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J Intensive Care Med. 2007 Jan-Feb;22(1):52-5.

Life-threatening hyperglycemia and acidosis related to olanzapine: a case report and review of the literature.

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1
Department of Anaesthesia & Intensive Care, Newcastle General Hospital, Newcastle upon Tyne NE4 6BE, United Kingdom. varma.mk@doctors.org.uk

Abstract

The authors report a case with life-threatening hyperglycemia and acidosis in a patient with no previous diabetic history following treatment with olanzapine. A 35-year-old woman with a history of bipolar affective disorder treated with olanzapine presented with severe diabetic ketoacidosis. She had no prior history of diabetes or risk factors for diabetes. Glycosylated hemoglobin (HbA1c) on admission blood sample suggested that long-term glycemic control had been poor. The authors postulate that treatment with olanzapine precipitated hyperglycemia, an elevated creatine kinase level, and a high amylase level. A concurrent urinary tract infection precipitated an episode of sepsis, which combined to precipitate life-threatening diabetic ketoacidosis. During her stay in the intensive treatment unit and subsequently in the medical ward, her blood glucose concentration was intensively monitored. She remains on insulin therapy, and her antipsychotic medication was changed to risperidone. Newer atypical antipsychotic drugs such as olanzapine have been introduced with the benefit of fewer extrapyramidal side effects. A number of these have reported metabolic side effects of uncertain etiology such as diabetic ketoacidosis and elevated creatine kinase. The authors believe that the diabetic ketoacidosis occurred in this patient, who had no previous history of diabetes mellitus. Blood glucose should be monitored in patients taking olanzapine, especially in those patients with risk factors for diabetes mellitus.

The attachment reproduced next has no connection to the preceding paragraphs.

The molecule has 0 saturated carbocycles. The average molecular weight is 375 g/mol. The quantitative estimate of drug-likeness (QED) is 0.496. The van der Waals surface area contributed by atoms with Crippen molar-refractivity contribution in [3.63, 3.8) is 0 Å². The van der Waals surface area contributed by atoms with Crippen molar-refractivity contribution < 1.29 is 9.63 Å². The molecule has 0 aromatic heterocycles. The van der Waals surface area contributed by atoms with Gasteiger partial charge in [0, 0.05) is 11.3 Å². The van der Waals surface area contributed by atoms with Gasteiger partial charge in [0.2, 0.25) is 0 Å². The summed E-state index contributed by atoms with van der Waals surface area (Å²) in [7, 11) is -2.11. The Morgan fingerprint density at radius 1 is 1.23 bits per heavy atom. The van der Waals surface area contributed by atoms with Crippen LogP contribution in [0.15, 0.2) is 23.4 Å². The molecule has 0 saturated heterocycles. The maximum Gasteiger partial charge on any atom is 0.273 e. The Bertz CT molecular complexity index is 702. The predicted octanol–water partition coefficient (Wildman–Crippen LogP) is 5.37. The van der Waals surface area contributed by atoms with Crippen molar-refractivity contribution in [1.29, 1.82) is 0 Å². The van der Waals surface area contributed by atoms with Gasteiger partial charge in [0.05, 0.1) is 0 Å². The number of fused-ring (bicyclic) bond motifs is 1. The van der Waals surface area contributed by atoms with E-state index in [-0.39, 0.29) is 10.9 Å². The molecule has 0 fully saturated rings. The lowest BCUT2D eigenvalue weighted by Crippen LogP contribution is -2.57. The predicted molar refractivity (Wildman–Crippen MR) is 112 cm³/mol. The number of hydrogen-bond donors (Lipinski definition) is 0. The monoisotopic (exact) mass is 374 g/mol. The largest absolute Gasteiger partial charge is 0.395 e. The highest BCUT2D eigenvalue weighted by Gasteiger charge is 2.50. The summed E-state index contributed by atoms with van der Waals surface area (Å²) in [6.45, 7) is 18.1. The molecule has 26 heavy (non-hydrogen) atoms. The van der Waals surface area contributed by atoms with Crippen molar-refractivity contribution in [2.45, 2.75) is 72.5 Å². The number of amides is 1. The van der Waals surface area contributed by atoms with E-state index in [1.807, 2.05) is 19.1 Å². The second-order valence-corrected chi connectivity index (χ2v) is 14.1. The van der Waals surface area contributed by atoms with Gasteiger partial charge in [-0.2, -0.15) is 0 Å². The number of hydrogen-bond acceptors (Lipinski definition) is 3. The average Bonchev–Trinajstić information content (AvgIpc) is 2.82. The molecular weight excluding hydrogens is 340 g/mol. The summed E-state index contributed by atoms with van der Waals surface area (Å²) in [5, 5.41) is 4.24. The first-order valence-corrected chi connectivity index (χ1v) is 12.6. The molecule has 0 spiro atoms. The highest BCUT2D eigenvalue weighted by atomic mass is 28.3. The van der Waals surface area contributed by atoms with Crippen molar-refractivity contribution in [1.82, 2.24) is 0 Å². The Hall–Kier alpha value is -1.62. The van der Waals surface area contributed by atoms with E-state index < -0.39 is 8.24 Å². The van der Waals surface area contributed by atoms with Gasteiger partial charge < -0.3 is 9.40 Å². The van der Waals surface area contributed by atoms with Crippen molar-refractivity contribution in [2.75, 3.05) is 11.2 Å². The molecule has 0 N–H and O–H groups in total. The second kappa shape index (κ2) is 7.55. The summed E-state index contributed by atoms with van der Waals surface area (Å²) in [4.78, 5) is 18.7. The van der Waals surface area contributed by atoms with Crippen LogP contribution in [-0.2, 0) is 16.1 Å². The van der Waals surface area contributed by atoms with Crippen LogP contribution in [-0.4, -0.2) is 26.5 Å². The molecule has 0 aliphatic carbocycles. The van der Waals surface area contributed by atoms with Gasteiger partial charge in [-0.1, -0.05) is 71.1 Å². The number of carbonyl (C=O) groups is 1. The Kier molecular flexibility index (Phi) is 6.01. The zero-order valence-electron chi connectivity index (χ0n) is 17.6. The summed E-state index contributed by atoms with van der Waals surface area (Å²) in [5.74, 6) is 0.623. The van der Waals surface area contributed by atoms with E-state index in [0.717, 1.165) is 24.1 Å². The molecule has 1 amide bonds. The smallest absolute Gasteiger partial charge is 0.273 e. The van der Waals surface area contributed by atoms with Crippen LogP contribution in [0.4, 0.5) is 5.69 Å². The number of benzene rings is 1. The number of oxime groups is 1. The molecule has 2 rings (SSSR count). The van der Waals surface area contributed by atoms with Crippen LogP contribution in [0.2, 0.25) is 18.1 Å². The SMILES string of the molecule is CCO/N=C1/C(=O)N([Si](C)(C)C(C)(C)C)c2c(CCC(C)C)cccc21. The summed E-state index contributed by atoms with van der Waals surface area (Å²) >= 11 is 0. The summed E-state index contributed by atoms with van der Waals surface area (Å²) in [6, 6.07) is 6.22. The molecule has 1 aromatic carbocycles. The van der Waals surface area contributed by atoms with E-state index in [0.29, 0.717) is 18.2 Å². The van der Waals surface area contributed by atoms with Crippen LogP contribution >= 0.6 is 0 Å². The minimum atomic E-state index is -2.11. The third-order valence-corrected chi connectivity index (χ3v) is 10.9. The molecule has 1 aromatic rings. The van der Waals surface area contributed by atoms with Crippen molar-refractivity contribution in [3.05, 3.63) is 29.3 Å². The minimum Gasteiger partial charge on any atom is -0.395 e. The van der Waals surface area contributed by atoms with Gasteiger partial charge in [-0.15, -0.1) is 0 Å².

PMID:
17259569
DOI:
10.1177/0885066606295823
[Indexed for MEDLINE]
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